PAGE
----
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The Knight of the Sacred Lake by Rosalind…

The Knight of the Sacred Lake

by Rosalind Miles

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There doesn't actually seem to be anything new brought to the legend by this story. Okay: it's a supposedly feminist sort of take on it, but... It kind of undermines that anyway with how whiny Guenevere is a lot of the time. I don't find any of the characters all that likeable, even if I can see why they are the way they are. I'm still going to read the third book of the trilogy, but... ( )
  shanaqui | Apr 9, 2013 |
I enjoyed this the second book in the trilogy far better than the first one! I found Guenevere a little annoying in that she did seem a complete hormonal mess for most of the book, jumping to conclusions, and rages all the time. But the actions of the other characters made up for it, for me! ( )
  Glorybe1 | Oct 25, 2012 |
What I liked about Guenevere in the first part of this series seemed to disappear to an extent in this one. Where once was a strong woman, fit to be queen of a nation, there was instead a wholly irrational, completely unpredictable woman governed instead by strange twists of mood and fancy. It made her seem human but not quite in the way that was established in the first book.

What I think was established really well throughout, though, was the lack of straight good and evil definitions. Morgan Le Fay may have been the antagonist throughout, but she was not purely evil and there was given explanation for her neurosis. Other revered characters took turns in the "villain" light, while managing not to become a textbook villain.

Possibly what I found most enjoyable, though, was the fact that despite the fact that this was a middle book, it didn't seem to fall into the syndrome that so many of them do, where it becomes more about slowly revealed expository than actual moving plot. I enjoyed this just as much as the first one for that reason. ( )
  rainbowdarling | Mar 16, 2009 |
I started reading this trilogy, hated it, but had to finish it. It seems like the author has a hateful spite towards men, and released these feelings in these books. In this story, King Arthur is a weak, trembling fool, who owes is greatness to the women who surrounded him. ( )
  hlselz | Feb 19, 2007 |
Wonderful book! ( )
  writestuff | Jan 20, 2007 |
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Book description
The Lady drew a deep breath and resumed. "The Hallows must be taken from Avalon... You must take the, Guenevere. Once they are safely off the island, another must carry them to their final resting place." She paused, and her deep musical tones filled the air. "And this is a task for a man who will travel alone, keeping faith to the death. One who loves you and the Goddess more than his own life. Who can you call upon?"A cry of anguish ripped through Guenevere. "I have no one! I have lost my knight, my true love and my life. I did not trust him, and I sent him away. And now I have lost my love and my life and all!""Ah, Guenevere." The Lady's sigh was the breath that filled Avalon as the earth was born. "One love dies, and another takes its place. When we fall, we must rise to dance again." She leaned forward. "It is the law of the Mother. One man alone cannot make all the music of the world. You must choose again. You have never needed a knight more than now." Her large, luminous eyes raked Guenevere's face. "Ah, my dear! You have lost a great and mighty love. But ahead there lies another love for you, one you dare not hope for - cannot dream -"--Back cover.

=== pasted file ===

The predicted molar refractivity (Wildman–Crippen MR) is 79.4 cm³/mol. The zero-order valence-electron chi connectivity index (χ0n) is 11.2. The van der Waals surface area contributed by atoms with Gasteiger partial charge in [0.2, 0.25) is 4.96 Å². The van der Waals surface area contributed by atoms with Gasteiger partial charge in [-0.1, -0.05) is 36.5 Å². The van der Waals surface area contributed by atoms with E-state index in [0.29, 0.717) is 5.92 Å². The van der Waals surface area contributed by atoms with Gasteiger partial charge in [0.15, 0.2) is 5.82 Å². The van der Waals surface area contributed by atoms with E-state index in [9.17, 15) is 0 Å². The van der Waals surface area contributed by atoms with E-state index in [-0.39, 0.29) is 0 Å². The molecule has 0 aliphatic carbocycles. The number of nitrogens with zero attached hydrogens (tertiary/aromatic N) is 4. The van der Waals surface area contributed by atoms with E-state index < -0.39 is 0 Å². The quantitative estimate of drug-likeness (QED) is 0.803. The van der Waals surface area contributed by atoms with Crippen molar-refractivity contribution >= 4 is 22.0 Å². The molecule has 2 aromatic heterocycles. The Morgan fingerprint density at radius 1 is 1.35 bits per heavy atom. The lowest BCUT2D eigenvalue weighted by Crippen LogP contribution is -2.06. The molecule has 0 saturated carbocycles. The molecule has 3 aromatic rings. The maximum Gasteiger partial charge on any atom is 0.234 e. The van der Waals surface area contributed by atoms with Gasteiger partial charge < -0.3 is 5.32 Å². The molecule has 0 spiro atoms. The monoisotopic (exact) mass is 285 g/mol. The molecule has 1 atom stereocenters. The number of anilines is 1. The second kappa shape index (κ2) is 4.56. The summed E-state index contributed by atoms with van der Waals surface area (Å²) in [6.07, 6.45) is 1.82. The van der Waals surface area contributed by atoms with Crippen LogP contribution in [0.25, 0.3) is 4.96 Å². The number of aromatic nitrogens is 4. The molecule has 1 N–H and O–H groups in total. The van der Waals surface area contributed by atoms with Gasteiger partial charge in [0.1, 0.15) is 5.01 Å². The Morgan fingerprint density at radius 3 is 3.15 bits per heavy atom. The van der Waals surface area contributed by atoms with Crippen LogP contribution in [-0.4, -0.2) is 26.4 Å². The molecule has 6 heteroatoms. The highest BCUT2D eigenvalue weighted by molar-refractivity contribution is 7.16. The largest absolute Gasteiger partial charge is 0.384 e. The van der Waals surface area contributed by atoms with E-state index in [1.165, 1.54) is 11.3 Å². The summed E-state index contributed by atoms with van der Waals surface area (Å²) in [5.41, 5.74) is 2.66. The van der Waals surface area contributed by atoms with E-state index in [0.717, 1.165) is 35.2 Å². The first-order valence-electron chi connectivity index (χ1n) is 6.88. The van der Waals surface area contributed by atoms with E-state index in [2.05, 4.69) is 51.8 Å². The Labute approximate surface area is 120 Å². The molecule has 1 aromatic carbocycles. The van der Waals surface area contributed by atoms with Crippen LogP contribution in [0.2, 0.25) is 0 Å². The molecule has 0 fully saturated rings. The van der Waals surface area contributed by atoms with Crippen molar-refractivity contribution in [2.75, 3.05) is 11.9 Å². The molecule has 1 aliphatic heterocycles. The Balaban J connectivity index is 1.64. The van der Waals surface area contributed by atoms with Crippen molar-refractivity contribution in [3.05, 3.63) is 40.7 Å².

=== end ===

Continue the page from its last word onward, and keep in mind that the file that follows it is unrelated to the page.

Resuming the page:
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Amazon.com Product Description (ISBN 0609808028, Paperback)

Last in a line of proud queens elected to rule the fertile lands of the West, true owner of the legendary Round Table, guardian of the Great Goddess herself . . . a woman whose story has never been told--until now.

As High King and Queen, Arthur and Guenevere reign supreme across the many kingdoms of Great Britain. Still, Guenevere secretly mourns the loss of her beloved Lancelot, who has returned to the Sacred Lake of his boyhood, hoping to restore his faith in chivalry in the place where he learned to be a knight. In a glittering Pentecost ceremony, new knights are sworn to the Round Table, including Arthur's nephews, Agravain and Gawain. After many years of strife, peace is restored to Guenevere's realm.

But betrayal, jealousy, and ancient blood feuds fester unseen. Morgan Le Fay, now the mother of Arthur's only son, Mordred, has become the focus of Merlin's age-old quest to ensure the survival of the house of Pendragon. From the east comes the shattering news that Guenevere may have a rival for Lancelot's love. A bleak shadow falls again across Camelot--and across the sacred isle of Avalon, where Roman priests threaten the life of the Lady herself. At the center of the storm is Guenevere, torn between her love for her husband, her people, and Sir Lancelot of the Lake.

With rare and intuitive magic, Rosalind Miles brings to life a legendary woman's bravery and passion, and all the pageantry, heartbreak, violence, and beauty of an age gone by.

(retrieved from Amazon Thu, 12 Mar 2015 18:02:27 -0400)

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Vol. two in the Guenevere series

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